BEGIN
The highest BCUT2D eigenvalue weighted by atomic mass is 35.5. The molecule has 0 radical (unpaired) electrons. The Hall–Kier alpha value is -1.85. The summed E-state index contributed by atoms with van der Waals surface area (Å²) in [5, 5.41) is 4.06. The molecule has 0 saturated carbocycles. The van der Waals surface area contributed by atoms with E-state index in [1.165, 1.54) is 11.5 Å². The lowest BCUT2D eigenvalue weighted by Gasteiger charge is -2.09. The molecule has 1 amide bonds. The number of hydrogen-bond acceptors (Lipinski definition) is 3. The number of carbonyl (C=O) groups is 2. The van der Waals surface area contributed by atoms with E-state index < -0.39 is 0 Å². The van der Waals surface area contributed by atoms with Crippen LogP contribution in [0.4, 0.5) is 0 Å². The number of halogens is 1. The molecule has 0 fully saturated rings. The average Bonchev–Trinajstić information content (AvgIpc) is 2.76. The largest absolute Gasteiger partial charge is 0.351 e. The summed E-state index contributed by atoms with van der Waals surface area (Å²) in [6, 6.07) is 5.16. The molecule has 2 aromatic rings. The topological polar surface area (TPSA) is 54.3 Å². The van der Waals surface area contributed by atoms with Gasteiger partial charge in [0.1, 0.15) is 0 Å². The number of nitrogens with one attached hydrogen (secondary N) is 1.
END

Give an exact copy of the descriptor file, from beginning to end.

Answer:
The highest BCUT2D eigenvalue weighted by atomic mass is 35.5. The molecule has 0 radical (unpaired) electrons. The Hall–Kier alpha value is -1.85. The summed E-state index contributed by atoms with van der Waals surface area (Å²) in [5, 5.41) is 4.06. The molecule has 0 saturated carbocycles. The van der Waals surface area contributed by atoms with E-state index in [1.165, 1.54) is 11.5 Å². The lowest BCUT2D eigenvalue weighted by Gasteiger charge is -2.09. The molecule has 1 amide bonds. The number of hydrogen-bond acceptors (Lipinski definition) is 3. The number of carbonyl (C=O) groups is 2. The van der Waals surface area contributed by atoms with E-state index < -0.39 is 0 Å². The van der Waals surface area contributed by atoms with Crippen LogP contribution in [0.4, 0.5) is 0 Å². The number of halogens is 1. The molecule has 0 fully saturated rings. The average Bonchev–Trinajstić information content (AvgIpc) is 2.76. The largest absolute Gasteiger partial charge is 0.351 e. The summed E-state index contributed by atoms with van der Waals surface area (Å²) in [6, 6.07) is 5.16. The molecule has 2 aromatic rings. The topological polar surface area (TPSA) is 54.3 Å². The van der Waals surface area contributed by atoms with Gasteiger partial charge in [0.1, 0.15) is 0 Å². The number of nitrogens with one attached hydrogen (secondary N) is 1.